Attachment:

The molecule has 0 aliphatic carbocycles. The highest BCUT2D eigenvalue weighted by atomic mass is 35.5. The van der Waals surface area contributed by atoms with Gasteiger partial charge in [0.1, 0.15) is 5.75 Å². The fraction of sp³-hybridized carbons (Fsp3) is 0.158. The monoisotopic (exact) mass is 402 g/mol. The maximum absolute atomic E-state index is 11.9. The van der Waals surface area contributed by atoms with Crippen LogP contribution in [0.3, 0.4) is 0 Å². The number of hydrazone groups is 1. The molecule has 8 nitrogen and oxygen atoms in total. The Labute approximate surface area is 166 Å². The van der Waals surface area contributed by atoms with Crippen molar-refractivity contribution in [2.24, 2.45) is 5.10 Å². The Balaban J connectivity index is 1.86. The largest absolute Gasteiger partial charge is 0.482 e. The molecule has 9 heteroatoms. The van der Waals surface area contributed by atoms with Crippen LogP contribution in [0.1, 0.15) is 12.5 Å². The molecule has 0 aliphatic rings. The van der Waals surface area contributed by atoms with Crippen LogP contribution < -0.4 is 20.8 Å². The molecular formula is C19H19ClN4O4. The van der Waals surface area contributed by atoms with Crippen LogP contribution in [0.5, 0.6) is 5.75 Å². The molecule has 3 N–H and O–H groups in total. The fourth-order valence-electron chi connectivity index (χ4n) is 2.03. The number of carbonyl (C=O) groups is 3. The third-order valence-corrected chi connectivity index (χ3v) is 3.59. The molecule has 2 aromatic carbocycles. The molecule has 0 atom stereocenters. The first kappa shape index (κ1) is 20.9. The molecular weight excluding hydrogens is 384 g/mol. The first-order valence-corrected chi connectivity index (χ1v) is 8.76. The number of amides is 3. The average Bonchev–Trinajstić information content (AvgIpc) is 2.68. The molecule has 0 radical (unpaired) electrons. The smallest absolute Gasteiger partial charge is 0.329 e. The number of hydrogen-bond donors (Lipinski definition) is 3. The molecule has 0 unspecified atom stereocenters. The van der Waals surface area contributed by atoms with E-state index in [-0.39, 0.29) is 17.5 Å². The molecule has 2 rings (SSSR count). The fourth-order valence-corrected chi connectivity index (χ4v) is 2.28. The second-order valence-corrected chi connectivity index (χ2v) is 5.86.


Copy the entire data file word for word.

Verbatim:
The molecule has 0 aliphatic carbocycles. The highest BCUT2D eigenvalue weighted by atomic mass is 35.5. The van der Waals surface area contributed by atoms with Gasteiger partial charge in [0.1, 0.15) is 5.75 Å². The fraction of sp³-hybridized carbons (Fsp3) is 0.158. The monoisotopic (exact) mass is 402 g/mol. The maximum absolute atomic E-state index is 11.9. The van der Waals surface area contributed by atoms with Crippen LogP contribution in [0.3, 0.4) is 0 Å². The number of hydrazone groups is 1. The molecule has 8 nitrogen and oxygen atoms in total. The Labute approximate surface area is 166 Å². The van der Waals surface area contributed by atoms with Crippen molar-refractivity contribution in [2.24, 2.45) is 5.10 Å². The Balaban J connectivity index is 1.86. The largest absolute Gasteiger partial charge is 0.482 e. The molecule has 9 heteroatoms. The van der Waals surface area contributed by atoms with Crippen LogP contribution in [0.1, 0.15) is 12.5 Å². The molecule has 0 aliphatic rings. The van der Waals surface area contributed by atoms with Crippen LogP contribution < -0.4 is 20.8 Å². The molecular formula is C19H19ClN4O4. The van der Waals surface area contributed by atoms with Crippen LogP contribution in [0.5, 0.6) is 5.75 Å². The molecule has 3 N–H and O–H groups in total. The fourth-order valence-electron chi connectivity index (χ4n) is 2.03. The number of carbonyl (C=O) groups is 3. The third-order valence-corrected chi connectivity index (χ3v) is 3.59. The molecule has 2 aromatic carbocycles. The molecule has 0 atom stereocenters. The first kappa shape index (κ1) is 20.9. The molecular weight excluding hydrogens is 384 g/mol. The first-order valence-corrected chi connectivity index (χ1v) is 8.76. The number of amides is 3. The average Bonchev–Trinajstić information content (AvgIpc) is 2.68. The molecule has 0 radical (unpaired) electrons. The smallest absolute Gasteiger partial charge is 0.329 e. The number of hydrogen-bond donors (Lipinski definition) is 3. The molecule has 0 unspecified atom stereocenters. The van der Waals surface area contributed by atoms with E-state index in [-0.39, 0.29) is 17.5 Å². The molecule has 2 rings (SSSR count). The fourth-order valence-corrected chi connectivity index (χ4v) is 2.28. The second-order valence-corrected chi connectivity index (χ2v) is 5.86.